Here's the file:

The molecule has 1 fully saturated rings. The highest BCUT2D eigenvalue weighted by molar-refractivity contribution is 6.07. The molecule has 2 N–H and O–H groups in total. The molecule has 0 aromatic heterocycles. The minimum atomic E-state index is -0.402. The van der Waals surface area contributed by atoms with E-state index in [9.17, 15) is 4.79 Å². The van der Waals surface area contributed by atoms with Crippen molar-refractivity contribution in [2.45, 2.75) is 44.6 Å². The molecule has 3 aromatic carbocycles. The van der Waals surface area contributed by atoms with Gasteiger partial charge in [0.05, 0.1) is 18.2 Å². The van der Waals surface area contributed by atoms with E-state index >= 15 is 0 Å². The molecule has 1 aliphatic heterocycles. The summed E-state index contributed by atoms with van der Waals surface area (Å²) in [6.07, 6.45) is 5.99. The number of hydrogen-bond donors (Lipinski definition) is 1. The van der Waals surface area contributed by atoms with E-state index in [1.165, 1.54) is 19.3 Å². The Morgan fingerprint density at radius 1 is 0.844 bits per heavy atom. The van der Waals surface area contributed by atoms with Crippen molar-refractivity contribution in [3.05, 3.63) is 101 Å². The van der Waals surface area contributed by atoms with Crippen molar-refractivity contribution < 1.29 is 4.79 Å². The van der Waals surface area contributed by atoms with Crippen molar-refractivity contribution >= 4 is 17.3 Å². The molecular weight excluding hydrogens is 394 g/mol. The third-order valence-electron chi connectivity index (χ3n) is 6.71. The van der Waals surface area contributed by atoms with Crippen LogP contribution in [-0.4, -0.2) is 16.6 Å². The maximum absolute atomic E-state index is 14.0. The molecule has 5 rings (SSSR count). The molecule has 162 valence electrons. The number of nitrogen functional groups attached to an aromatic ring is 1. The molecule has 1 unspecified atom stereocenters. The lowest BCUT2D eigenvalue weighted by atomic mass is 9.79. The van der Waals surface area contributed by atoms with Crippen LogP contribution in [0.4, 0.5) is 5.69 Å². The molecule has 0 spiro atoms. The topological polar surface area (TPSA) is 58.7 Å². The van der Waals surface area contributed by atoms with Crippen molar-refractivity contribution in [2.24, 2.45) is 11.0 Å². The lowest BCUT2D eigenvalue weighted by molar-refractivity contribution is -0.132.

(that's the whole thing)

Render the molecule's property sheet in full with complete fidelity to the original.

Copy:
The molecule has 1 fully saturated rings. The highest BCUT2D eigenvalue weighted by molar-refractivity contribution is 6.07. The molecule has 2 N–H and O–H groups in total. The molecule has 0 aromatic heterocycles. The minimum atomic E-state index is -0.402. The van der Waals surface area contributed by atoms with E-state index in [9.17, 15) is 4.79 Å². The van der Waals surface area contributed by atoms with Crippen molar-refractivity contribution in [2.45, 2.75) is 44.6 Å². The molecule has 3 aromatic carbocycles. The van der Waals surface area contributed by atoms with Gasteiger partial charge in [0.05, 0.1) is 18.2 Å². The van der Waals surface area contributed by atoms with E-state index >= 15 is 0 Å². The molecule has 1 aliphatic heterocycles. The summed E-state index contributed by atoms with van der Waals surface area (Å²) in [6.07, 6.45) is 5.99. The number of hydrogen-bond donors (Lipinski definition) is 1. The van der Waals surface area contributed by atoms with E-state index in [1.165, 1.54) is 19.3 Å². The Morgan fingerprint density at radius 1 is 0.844 bits per heavy atom. The van der Waals surface area contributed by atoms with Crippen molar-refractivity contribution in [3.05, 3.63) is 101 Å². The van der Waals surface area contributed by atoms with Crippen molar-refractivity contribution < 1.29 is 4.79 Å². The van der Waals surface area contributed by atoms with Crippen molar-refractivity contribution >= 4 is 17.3 Å². The molecular weight excluding hydrogens is 394 g/mol. The third-order valence-electron chi connectivity index (χ3n) is 6.71. The van der Waals surface area contributed by atoms with Crippen LogP contribution in [-0.4, -0.2) is 16.6 Å². The maximum absolute atomic E-state index is 14.0. The molecule has 5 rings (SSSR count). The molecule has 162 valence electrons. The number of nitrogen functional groups attached to an aromatic ring is 1. The molecule has 1 unspecified atom stereocenters. The lowest BCUT2D eigenvalue weighted by atomic mass is 9.79. The van der Waals surface area contributed by atoms with Crippen LogP contribution in [0.4, 0.5) is 5.69 Å². The molecule has 0 spiro atoms. The topological polar surface area (TPSA) is 58.7 Å². The van der Waals surface area contributed by atoms with Crippen molar-refractivity contribution in [2.24, 2.45) is 11.0 Å². The lowest BCUT2D eigenvalue weighted by molar-refractivity contribution is -0.132.